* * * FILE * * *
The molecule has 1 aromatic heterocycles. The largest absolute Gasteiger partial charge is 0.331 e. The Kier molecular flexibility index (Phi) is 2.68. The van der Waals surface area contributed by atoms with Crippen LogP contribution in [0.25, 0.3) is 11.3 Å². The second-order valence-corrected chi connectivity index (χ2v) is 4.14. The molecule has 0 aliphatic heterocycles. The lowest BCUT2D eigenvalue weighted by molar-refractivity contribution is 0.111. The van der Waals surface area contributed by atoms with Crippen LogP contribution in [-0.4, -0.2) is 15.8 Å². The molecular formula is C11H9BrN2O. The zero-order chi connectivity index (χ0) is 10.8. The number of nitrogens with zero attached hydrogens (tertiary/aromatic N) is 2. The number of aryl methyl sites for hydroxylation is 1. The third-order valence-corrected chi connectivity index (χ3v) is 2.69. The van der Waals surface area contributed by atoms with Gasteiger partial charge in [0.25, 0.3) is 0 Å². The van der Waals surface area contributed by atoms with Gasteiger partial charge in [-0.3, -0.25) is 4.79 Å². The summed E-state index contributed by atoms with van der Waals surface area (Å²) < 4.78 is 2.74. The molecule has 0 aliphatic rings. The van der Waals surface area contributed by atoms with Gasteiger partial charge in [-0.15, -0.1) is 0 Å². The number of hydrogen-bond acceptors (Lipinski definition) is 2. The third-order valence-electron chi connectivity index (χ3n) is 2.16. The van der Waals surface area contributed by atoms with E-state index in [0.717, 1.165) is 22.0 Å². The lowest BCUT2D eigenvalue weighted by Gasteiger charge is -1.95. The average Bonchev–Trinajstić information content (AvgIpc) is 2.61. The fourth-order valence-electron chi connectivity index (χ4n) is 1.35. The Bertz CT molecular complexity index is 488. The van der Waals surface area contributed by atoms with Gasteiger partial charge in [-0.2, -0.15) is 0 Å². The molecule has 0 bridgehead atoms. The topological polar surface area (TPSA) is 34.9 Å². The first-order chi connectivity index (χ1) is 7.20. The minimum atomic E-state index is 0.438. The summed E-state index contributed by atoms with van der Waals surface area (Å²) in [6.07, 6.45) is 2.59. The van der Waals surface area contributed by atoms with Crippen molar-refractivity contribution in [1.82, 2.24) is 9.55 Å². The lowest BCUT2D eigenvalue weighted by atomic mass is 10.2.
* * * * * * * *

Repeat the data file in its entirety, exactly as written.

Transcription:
The molecule has 1 aromatic heterocycles. The largest absolute Gasteiger partial charge is 0.331 e. The Kier molecular flexibility index (Phi) is 2.68. The van der Waals surface area contributed by atoms with Crippen LogP contribution in [0.25, 0.3) is 11.3 Å². The second-order valence-corrected chi connectivity index (χ2v) is 4.14. The molecule has 0 aliphatic heterocycles. The lowest BCUT2D eigenvalue weighted by molar-refractivity contribution is 0.111. The van der Waals surface area contributed by atoms with Crippen LogP contribution in [-0.4, -0.2) is 15.8 Å². The molecular formula is C11H9BrN2O. The zero-order chi connectivity index (χ0) is 10.8. The number of nitrogens with zero attached hydrogens (tertiary/aromatic N) is 2. The number of aryl methyl sites for hydroxylation is 1. The third-order valence-corrected chi connectivity index (χ3v) is 2.69. The van der Waals surface area contributed by atoms with Gasteiger partial charge in [0.25, 0.3) is 0 Å². The van der Waals surface area contributed by atoms with Gasteiger partial charge in [-0.3, -0.25) is 4.79 Å². The summed E-state index contributed by atoms with van der Waals surface area (Å²) < 4.78 is 2.74. The molecule has 0 aliphatic rings. The van der Waals surface area contributed by atoms with Gasteiger partial charge in [-0.15, -0.1) is 0 Å². The number of hydrogen-bond acceptors (Lipinski definition) is 2. The third-order valence-electron chi connectivity index (χ3n) is 2.16. The van der Waals surface area contributed by atoms with E-state index in [0.717, 1.165) is 22.0 Å². The lowest BCUT2D eigenvalue weighted by Gasteiger charge is -1.95. The average Bonchev–Trinajstić information content (AvgIpc) is 2.61. The fourth-order valence-electron chi connectivity index (χ4n) is 1.35. The Bertz CT molecular complexity index is 488. The van der Waals surface area contributed by atoms with Gasteiger partial charge in [-0.2, -0.15) is 0 Å². The molecule has 0 bridgehead atoms. The topological polar surface area (TPSA) is 34.9 Å². The first-order chi connectivity index (χ1) is 7.20. The minimum atomic E-state index is 0.438. The summed E-state index contributed by atoms with van der Waals surface area (Å²) in [6.07, 6.45) is 2.59. The van der Waals surface area contributed by atoms with Crippen molar-refractivity contribution in [1.82, 2.24) is 9.55 Å². The lowest BCUT2D eigenvalue weighted by atomic mass is 10.2.